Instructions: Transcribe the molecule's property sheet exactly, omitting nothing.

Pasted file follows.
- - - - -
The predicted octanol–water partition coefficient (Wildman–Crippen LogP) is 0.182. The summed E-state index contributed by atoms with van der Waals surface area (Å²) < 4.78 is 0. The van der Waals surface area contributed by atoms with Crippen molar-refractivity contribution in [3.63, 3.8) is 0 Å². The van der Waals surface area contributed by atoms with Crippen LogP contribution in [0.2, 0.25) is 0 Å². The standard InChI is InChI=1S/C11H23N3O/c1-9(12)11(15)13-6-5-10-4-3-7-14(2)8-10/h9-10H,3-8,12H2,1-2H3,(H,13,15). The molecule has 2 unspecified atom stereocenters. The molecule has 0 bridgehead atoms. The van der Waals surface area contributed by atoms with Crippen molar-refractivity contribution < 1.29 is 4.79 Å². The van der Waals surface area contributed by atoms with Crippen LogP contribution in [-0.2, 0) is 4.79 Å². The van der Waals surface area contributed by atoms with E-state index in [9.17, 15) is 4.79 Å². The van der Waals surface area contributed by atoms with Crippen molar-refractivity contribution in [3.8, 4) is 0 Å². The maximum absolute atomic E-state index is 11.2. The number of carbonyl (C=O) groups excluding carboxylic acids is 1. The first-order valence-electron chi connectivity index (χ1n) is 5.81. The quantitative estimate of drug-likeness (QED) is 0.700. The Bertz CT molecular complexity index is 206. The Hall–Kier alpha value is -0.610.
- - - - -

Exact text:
The predicted octanol–water partition coefficient (Wildman–Crippen LogP) is 0.182. The summed E-state index contributed by atoms with van der Waals surface area (Å²) < 4.78 is 0. The van der Waals surface area contributed by atoms with Crippen molar-refractivity contribution in [3.63, 3.8) is 0 Å². The van der Waals surface area contributed by atoms with Crippen LogP contribution in [0.2, 0.25) is 0 Å². The standard InChI is InChI=1S/C11H23N3O/c1-9(12)11(15)13-6-5-10-4-3-7-14(2)8-10/h9-10H,3-8,12H2,1-2H3,(H,13,15). The molecule has 2 unspecified atom stereocenters. The molecule has 0 bridgehead atoms. The van der Waals surface area contributed by atoms with Crippen molar-refractivity contribution < 1.29 is 4.79 Å². The van der Waals surface area contributed by atoms with Crippen LogP contribution in [-0.2, 0) is 4.79 Å². The van der Waals surface area contributed by atoms with E-state index in [9.17, 15) is 4.79 Å². The van der Waals surface area contributed by atoms with Crippen molar-refractivity contribution in [3.8, 4) is 0 Å². The maximum absolute atomic E-state index is 11.2. The number of carbonyl (C=O) groups excluding carboxylic acids is 1. The first-order valence-electron chi connectivity index (χ1n) is 5.81. The quantitative estimate of drug-likeness (QED) is 0.700. The Bertz CT molecular complexity index is 206. The Hall–Kier alpha value is -0.610.